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Upon entering TriBeCa’s Geary Contemporary gallery, visitors are greeted by a sprawling sculpture installed directly on the floor that is undefinable as a single being or object. Covered in scales and slathered in deep earthy metallic tones of blue, green, brown, and gray, this network of snake-like passageways forms an ambiguous landscape that looks as though it could have been sourced from the bottom of the sea. While the sculpture’s glittery facade may read as inviting to some, there is something deeply sinister and foreboding about it. Originally installed at the Bronx Museum for the Arts in 2017, The Primordial Molder by Heidi Lau invades this safe and finite gallery space with uncomfortable and enticing perplexity and possible danger.

These feelings of uncertainty and impending doom are expanded upon throughout “The Sentinels,” featuring new and recent works by artists Rachel Frank and Heidi Lau. What these two artists share is an urgency to question the current state of the world through a series of artistic actions, installations, and reinterpretations of ancient cultures. Though each artist approaches their mediums in wholeheartedly different manners, their shared interest and ability to visually and physically express notions of change, history, and time allows new interpretations and narratives to emerge throughout this compelling dual-artist show.

Frank, who works between sculpture, performance, and new media, creates a series of works that juxtapose rituals and artifacts of the past with new approaches and techniques. Most prominently displayed in the show are her “Pattern for a Yurt” panels, modern interpretations of felts that would be found in central Eurasian nomadic homes. Green, brown, and beige camouflage tarps are hung directly on the gallery wall and are adorned with a bib-shaped designs made from hundreds of metallic beads, which have been hand-woven by the artist onto the fabric. These ambiguous beaded forms also resemble the outline of a metal vest from medieval armor, helping to connect Frank’s work to the show’s theme of visualizing notions of different types of guardians, both contemporary and historic.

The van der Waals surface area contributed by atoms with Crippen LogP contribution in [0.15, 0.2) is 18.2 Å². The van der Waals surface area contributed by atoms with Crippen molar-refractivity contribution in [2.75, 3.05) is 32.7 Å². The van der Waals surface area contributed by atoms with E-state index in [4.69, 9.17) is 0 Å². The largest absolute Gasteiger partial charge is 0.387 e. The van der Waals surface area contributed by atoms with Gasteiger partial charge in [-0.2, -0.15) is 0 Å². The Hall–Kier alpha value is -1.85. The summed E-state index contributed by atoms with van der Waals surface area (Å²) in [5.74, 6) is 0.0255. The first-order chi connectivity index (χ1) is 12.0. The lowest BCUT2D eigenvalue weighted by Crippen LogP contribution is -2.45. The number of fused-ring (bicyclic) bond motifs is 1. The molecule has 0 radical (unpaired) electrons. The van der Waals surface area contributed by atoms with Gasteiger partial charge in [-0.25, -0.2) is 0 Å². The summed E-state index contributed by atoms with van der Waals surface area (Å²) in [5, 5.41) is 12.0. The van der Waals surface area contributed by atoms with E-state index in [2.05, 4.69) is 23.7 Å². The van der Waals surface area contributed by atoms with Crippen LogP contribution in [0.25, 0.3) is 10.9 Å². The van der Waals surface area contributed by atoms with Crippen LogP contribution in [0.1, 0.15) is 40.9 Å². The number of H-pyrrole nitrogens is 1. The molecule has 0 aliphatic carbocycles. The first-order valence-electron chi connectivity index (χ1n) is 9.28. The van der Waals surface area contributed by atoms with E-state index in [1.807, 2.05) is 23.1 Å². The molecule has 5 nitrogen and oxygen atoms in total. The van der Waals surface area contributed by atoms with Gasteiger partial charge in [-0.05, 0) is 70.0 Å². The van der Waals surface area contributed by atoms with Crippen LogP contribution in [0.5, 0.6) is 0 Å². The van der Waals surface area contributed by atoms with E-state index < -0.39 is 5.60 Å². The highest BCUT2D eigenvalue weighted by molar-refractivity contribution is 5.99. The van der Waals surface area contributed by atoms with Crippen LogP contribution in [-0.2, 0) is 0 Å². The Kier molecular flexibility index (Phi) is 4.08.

Less prominent but no less compelling is a series of four-legged ceramic animals atop a wooden table that have all been neatly decapitated. Organized into a miniature herd, these animals are either frozen in time or appear to have been vanquished mid-gallop, adding notions of movement and chaos. These objects also tie into ancient Eurasian culture: reinterpretations of “clay vessels that mimicked animal shapes and held liquids for use in ritualistic ceremonies to influence the gods,” according to the gallery. These items are also revisited in the artist’s video work, Vapors, in the gallery’s back room, which is not to be missed.

Throughout the remainder of the exhibition are a variety of different ceramic sculptures by Lau, who has become a rising star in the art world over the last few months. This past March, she won the NADA New York Acquisition Gift, a collaboration between NADA Art Fair and the Bronx Museum for the Arts. In 2017, she received Triple Canopy’s prestigious commission that will result in a performance, created alongside Xiaoshi Vivian Vivian Qin, later this year. She will also participate in the Joan Mitchell Center’s AIR Program this year, where she hopes to realize sets and props for her upcoming Triple Canopy commission, as well as works for upcoming shows in 2019.

In “The Sentinels,” Lau presents a series of ceramic sculptures that hang on the wall, sit atop wooden pedestals, or are installed directly on the floor. The works hung on the wall incorporate a series of elements from nature: leaves, frogs, snakes, hands, and peacock feathers. In particular, the feathers are meant to connect to the Ancient Greek idea that each feather’s “eye” is always watching and protecting, providing a sort of spiritual sentinel in the exhibition.

Lau’s incredible aptitude for working in the ceramic medium is portrayed through these whimsical wall works, but also through her more rigid and threatening pieces from her aptly named works, Mountain of Knives. These foreboding, jagged creatures form a constellation of different hellish landscapes and are meant to portray one of the 18 levels of Taoist hell, which is clearly and concisely visualized here.

The notion of a guardian implies that something needs some sort of protection or that danger is not too far away. This thoughtful collection of works provides a compelling narrative about the different threats to individuals or cultures that require some sort of defense, either physical or spiritual. Though Frank and Lau come from differing backgrounds and connect with the physical world using rather unique techniques, these works form a kaleidoscopic vision of what it feels like to live in a moment of uncertainty, and how lessons and traditions from the past might just save us.